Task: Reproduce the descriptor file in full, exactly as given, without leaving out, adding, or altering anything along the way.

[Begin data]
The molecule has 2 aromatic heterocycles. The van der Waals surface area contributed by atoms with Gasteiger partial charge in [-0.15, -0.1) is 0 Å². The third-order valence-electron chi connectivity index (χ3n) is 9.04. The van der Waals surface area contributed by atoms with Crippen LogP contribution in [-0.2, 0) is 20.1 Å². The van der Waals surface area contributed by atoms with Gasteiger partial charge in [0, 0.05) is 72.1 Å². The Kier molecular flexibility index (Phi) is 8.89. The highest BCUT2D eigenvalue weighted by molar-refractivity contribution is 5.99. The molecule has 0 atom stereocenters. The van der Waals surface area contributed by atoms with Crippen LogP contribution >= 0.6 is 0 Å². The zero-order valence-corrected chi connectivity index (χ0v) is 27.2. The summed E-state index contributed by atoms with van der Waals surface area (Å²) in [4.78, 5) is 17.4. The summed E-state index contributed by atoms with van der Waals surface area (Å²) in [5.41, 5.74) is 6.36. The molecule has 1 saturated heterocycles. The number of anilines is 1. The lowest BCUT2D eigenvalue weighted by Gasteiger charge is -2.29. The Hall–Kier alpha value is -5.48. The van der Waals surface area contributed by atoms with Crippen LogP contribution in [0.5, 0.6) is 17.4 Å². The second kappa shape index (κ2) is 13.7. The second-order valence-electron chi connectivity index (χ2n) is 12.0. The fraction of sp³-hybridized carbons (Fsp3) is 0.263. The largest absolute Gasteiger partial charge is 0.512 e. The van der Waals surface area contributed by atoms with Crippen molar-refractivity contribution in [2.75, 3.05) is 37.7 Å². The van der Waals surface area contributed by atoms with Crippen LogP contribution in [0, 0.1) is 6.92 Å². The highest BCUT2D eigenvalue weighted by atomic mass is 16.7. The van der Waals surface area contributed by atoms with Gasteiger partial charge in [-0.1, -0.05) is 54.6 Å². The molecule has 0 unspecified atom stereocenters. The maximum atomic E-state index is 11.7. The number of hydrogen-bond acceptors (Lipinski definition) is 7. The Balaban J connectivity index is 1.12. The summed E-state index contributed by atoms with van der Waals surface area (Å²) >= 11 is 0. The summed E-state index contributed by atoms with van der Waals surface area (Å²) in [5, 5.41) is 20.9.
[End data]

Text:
The molecule has 2 aromatic heterocycles. The van der Waals surface area contributed by atoms with Gasteiger partial charge in [-0.15, -0.1) is 0 Å². The third-order valence-electron chi connectivity index (χ3n) is 9.04. The van der Waals surface area contributed by atoms with Crippen LogP contribution in [-0.2, 0) is 20.1 Å². The van der Waals surface area contributed by atoms with Gasteiger partial charge in [0, 0.05) is 72.1 Å². The Kier molecular flexibility index (Phi) is 8.89. The highest BCUT2D eigenvalue weighted by molar-refractivity contribution is 5.99. The molecule has 0 atom stereocenters. The van der Waals surface area contributed by atoms with Crippen LogP contribution >= 0.6 is 0 Å². The zero-order valence-corrected chi connectivity index (χ0v) is 27.2. The summed E-state index contributed by atoms with van der Waals surface area (Å²) in [4.78, 5) is 17.4. The summed E-state index contributed by atoms with van der Waals surface area (Å²) in [5.41, 5.74) is 6.36. The molecule has 1 saturated heterocycles. The number of anilines is 1. The lowest BCUT2D eigenvalue weighted by Gasteiger charge is -2.29. The Hall–Kier alpha value is -5.48. The van der Waals surface area contributed by atoms with Crippen LogP contribution in [0.5, 0.6) is 17.4 Å². The second kappa shape index (κ2) is 13.7. The second-order valence-electron chi connectivity index (χ2n) is 12.0. The fraction of sp³-hybridized carbons (Fsp3) is 0.263. The largest absolute Gasteiger partial charge is 0.512 e. The van der Waals surface area contributed by atoms with Crippen molar-refractivity contribution in [2.75, 3.05) is 37.7 Å². The van der Waals surface area contributed by atoms with Crippen LogP contribution in [0, 0.1) is 6.92 Å². The highest BCUT2D eigenvalue weighted by atomic mass is 16.7. The van der Waals surface area contributed by atoms with Gasteiger partial charge in [-0.1, -0.05) is 54.6 Å². The molecule has 0 unspecified atom stereocenters. The maximum atomic E-state index is 11.7. The number of hydrogen-bond acceptors (Lipinski definition) is 7. The Balaban J connectivity index is 1.12. The summed E-state index contributed by atoms with van der Waals surface area (Å²) >= 11 is 0. The summed E-state index contributed by atoms with van der Waals surface area (Å²) in [5, 5.41) is 20.9.